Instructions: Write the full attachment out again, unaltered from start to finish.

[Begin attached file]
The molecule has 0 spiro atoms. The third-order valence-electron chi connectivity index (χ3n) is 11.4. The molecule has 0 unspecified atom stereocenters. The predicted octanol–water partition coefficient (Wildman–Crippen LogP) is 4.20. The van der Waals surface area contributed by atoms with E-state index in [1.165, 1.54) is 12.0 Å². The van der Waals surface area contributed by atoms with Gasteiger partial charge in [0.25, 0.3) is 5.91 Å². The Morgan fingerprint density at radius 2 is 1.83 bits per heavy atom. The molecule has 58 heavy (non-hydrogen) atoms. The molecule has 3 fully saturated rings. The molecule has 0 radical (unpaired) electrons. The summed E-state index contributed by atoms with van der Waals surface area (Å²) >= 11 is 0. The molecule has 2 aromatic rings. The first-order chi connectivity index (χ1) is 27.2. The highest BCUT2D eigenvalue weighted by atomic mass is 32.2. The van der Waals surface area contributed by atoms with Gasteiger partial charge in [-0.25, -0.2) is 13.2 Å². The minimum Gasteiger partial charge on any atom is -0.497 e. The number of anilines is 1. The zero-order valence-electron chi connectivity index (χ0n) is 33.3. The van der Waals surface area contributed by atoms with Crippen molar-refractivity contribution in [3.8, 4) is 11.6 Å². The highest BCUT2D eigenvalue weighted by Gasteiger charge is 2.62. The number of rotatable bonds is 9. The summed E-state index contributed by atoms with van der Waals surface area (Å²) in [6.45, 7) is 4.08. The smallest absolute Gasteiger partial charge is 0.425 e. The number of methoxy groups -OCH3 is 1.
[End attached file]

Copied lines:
The molecule has 0 spiro atoms. The third-order valence-electron chi connectivity index (χ3n) is 11.4. The molecule has 0 unspecified atom stereocenters. The predicted octanol–water partition coefficient (Wildman–Crippen LogP) is 4.20. The van der Waals surface area contributed by atoms with E-state index in [1.165, 1.54) is 12.0 Å². The van der Waals surface area contributed by atoms with Gasteiger partial charge in [0.25, 0.3) is 5.91 Å². The Morgan fingerprint density at radius 2 is 1.83 bits per heavy atom. The molecule has 58 heavy (non-hydrogen) atoms. The molecule has 3 fully saturated rings. The molecule has 0 radical (unpaired) electrons. The summed E-state index contributed by atoms with van der Waals surface area (Å²) >= 11 is 0. The molecule has 2 aromatic rings. The first-order chi connectivity index (χ1) is 27.2. The highest BCUT2D eigenvalue weighted by atomic mass is 32.2. The van der Waals surface area contributed by atoms with Gasteiger partial charge in [-0.25, -0.2) is 13.2 Å². The minimum Gasteiger partial charge on any atom is -0.497 e. The number of anilines is 1. The zero-order valence-electron chi connectivity index (χ0n) is 33.3. The van der Waals surface area contributed by atoms with Crippen molar-refractivity contribution in [3.8, 4) is 11.6 Å². The highest BCUT2D eigenvalue weighted by Gasteiger charge is 2.62. The number of rotatable bonds is 9. The summed E-state index contributed by atoms with van der Waals surface area (Å²) in [6.45, 7) is 4.08. The smallest absolute Gasteiger partial charge is 0.425 e. The number of methoxy groups -OCH3 is 1.